- Type of partnership
- Forest Partnership
- Current status
To incentivize smallholder farmers to plant billions of trees across Africa and produce sustainable charcoal, Partnerships for Forests is supporting The Nature Conservancy to design a ‘Tree Fund’ and to conduct a feasibility study on sustainable charcoal production.
Reliance on unsustainable wood fuel – primarily charcoal – has been identified as the number one driver of forest degradation in Africa and a key factor in deforestation. Despite the rise in alternatives, total wood demand is expected to almost double by 2030. Charcoal consumption is increasing significantly in urban areas, and supply is unable to keep up with demand. The result is a huge ‘wood deficit’. To meet the demand sustainably, one to two million hectares need to be planted across the continent per year between now and 2030. Across Africa, less than 15,000 hectares were planted by the private sector last year.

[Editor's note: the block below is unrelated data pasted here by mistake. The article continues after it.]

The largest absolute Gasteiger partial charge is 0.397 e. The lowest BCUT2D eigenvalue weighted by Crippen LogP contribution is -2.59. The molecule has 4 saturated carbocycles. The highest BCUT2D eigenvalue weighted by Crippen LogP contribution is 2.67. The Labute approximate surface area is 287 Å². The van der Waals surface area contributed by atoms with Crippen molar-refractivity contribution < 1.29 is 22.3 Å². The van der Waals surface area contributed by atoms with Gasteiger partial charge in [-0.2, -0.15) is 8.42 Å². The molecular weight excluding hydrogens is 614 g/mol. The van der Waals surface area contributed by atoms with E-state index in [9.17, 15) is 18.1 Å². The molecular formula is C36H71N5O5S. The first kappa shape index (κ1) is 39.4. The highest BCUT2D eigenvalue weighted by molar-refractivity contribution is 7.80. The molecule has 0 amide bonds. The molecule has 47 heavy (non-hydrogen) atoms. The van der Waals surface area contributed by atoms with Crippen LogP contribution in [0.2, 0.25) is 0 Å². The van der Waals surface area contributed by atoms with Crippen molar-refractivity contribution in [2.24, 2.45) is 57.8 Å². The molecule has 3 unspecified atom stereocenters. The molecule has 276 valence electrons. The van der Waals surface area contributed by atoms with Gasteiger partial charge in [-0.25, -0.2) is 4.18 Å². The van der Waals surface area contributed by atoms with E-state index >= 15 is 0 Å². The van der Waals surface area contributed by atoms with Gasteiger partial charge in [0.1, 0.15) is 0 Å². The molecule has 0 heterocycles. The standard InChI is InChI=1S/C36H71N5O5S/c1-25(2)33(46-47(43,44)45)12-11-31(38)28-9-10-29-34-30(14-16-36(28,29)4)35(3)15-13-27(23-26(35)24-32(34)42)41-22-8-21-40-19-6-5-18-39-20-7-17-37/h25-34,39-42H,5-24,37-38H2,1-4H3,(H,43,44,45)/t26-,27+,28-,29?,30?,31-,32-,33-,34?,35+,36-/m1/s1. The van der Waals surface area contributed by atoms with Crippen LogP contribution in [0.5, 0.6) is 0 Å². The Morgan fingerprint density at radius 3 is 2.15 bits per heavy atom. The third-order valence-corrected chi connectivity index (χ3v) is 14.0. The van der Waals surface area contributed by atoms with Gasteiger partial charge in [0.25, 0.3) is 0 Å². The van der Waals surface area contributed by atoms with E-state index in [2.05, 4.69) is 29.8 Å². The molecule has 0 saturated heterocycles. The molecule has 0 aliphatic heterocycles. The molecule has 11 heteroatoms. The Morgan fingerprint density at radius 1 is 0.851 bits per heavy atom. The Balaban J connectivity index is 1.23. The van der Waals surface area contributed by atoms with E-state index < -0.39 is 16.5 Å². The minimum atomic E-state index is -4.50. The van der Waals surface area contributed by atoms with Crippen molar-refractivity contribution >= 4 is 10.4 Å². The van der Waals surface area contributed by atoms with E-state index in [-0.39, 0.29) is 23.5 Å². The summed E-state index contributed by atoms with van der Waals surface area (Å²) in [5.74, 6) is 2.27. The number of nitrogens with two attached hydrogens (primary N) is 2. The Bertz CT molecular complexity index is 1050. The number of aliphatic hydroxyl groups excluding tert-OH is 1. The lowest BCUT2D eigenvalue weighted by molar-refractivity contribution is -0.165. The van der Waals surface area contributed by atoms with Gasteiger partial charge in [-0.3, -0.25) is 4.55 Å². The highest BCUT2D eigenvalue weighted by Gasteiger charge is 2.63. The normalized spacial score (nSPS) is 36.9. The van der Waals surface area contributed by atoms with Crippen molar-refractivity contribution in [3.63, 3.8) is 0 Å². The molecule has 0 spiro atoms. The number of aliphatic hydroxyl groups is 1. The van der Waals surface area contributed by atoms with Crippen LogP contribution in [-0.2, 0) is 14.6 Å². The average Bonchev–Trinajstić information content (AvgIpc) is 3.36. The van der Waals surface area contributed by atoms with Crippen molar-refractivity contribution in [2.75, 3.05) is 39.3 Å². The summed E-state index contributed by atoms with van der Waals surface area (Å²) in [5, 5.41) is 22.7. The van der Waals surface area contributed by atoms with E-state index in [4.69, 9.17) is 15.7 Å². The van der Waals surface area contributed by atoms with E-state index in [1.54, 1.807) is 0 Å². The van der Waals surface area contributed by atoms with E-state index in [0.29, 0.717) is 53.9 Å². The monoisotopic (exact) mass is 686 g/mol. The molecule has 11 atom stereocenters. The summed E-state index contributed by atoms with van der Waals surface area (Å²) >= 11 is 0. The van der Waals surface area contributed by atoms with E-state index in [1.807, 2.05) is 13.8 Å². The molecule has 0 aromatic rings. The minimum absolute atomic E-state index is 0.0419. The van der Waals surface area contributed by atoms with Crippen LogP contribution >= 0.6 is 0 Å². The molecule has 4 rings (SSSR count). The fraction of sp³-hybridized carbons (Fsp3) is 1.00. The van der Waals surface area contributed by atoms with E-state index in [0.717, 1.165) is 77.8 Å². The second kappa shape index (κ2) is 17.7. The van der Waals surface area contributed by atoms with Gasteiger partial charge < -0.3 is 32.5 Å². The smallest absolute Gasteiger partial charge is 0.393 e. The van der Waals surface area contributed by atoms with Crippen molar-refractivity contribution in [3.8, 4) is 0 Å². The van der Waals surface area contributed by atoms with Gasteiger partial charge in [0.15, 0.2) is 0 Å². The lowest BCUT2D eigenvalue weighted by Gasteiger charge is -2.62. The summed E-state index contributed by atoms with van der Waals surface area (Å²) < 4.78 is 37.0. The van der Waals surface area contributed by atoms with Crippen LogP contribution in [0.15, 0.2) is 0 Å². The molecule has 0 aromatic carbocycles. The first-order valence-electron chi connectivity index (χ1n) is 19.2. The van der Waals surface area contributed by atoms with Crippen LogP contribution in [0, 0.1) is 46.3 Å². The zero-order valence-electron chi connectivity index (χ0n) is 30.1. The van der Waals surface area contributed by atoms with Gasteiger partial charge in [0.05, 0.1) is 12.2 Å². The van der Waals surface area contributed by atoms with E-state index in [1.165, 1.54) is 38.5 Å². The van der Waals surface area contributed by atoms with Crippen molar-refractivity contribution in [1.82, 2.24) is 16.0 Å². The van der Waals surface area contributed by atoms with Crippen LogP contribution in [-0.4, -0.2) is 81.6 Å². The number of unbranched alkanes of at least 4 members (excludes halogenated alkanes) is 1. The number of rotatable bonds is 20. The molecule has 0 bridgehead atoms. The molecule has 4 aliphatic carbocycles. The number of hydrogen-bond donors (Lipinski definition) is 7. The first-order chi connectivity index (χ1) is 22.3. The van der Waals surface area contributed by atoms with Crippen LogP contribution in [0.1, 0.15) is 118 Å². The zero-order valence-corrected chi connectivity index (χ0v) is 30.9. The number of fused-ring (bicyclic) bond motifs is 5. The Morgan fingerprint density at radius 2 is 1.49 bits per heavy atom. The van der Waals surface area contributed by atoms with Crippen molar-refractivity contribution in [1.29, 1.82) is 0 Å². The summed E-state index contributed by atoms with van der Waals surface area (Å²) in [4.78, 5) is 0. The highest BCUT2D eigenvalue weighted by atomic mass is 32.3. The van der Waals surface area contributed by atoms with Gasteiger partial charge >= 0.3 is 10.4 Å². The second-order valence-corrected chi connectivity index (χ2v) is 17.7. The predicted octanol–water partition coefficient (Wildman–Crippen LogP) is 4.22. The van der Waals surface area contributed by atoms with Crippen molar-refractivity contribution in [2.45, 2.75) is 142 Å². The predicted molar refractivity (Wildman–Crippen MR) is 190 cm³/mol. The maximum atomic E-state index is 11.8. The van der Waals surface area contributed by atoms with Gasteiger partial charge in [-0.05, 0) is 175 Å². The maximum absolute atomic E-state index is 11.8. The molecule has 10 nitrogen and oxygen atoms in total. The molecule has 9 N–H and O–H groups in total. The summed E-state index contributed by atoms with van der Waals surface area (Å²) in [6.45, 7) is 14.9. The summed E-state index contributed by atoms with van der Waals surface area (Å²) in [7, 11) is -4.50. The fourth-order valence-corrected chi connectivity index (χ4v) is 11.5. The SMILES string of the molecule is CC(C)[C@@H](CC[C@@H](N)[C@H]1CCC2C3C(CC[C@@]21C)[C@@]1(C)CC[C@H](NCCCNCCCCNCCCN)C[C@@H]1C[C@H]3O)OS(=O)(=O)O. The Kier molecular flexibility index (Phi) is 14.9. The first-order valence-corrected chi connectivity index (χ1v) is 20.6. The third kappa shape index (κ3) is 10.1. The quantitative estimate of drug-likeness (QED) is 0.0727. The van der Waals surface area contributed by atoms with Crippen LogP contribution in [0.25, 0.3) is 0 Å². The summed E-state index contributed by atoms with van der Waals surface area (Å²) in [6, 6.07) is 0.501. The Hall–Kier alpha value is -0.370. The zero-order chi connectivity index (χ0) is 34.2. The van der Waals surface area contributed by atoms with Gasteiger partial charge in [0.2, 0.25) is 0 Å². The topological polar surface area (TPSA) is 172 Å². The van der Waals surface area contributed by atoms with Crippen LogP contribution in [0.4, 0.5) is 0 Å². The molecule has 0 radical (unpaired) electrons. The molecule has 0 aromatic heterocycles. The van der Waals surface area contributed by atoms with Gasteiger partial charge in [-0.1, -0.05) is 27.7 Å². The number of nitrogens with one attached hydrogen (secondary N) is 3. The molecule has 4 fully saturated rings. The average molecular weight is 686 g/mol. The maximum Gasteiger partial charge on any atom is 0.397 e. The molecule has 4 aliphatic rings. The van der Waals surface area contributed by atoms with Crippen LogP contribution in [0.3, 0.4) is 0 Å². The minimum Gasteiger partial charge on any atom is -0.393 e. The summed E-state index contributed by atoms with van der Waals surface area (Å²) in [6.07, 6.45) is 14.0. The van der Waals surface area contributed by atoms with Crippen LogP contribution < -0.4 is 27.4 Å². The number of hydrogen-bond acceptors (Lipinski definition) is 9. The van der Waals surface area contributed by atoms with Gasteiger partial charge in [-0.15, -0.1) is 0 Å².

To address this, Partnerships for Forests is supporting The Nature Conservancy (TNC) to design a ‘Tree Fund’ and to conduct a feasibility study on sustainable charcoal production. The Tree Fund is an innovative finance mechanism designed to incentivize forestry organisations and farmers to plant billions of trees for commercial use by providing finance at an affordable rate and for a long-time horizon. A key innovation is that the Tree Fund will take planted trees as collateral against loans. This way, the Fund would be able to provide loans at a much lower interest rate than unsecured loans. In addition, Partnerships for Forests is funding a study on how to produce charcoal sustainably and economically, which includes piloting and assessment of different charcoal harvesting and conversion practices.
By 2020 the Tree Fund aims to set in motion 50,000 hectares of tree planting by 2020 for project partner Komaza (a forestry business) and others, with an ambitious goal of reaching 10,000,000 hectares by 2030. The Tree Fund also aims to have sustainable charcoal production being demonstrated in each county in Kenya by 2020 and envisages all charcoal across East Africa being sustainably sourced by 2030.
Partners: The Nature Conservancy, Shell Foundation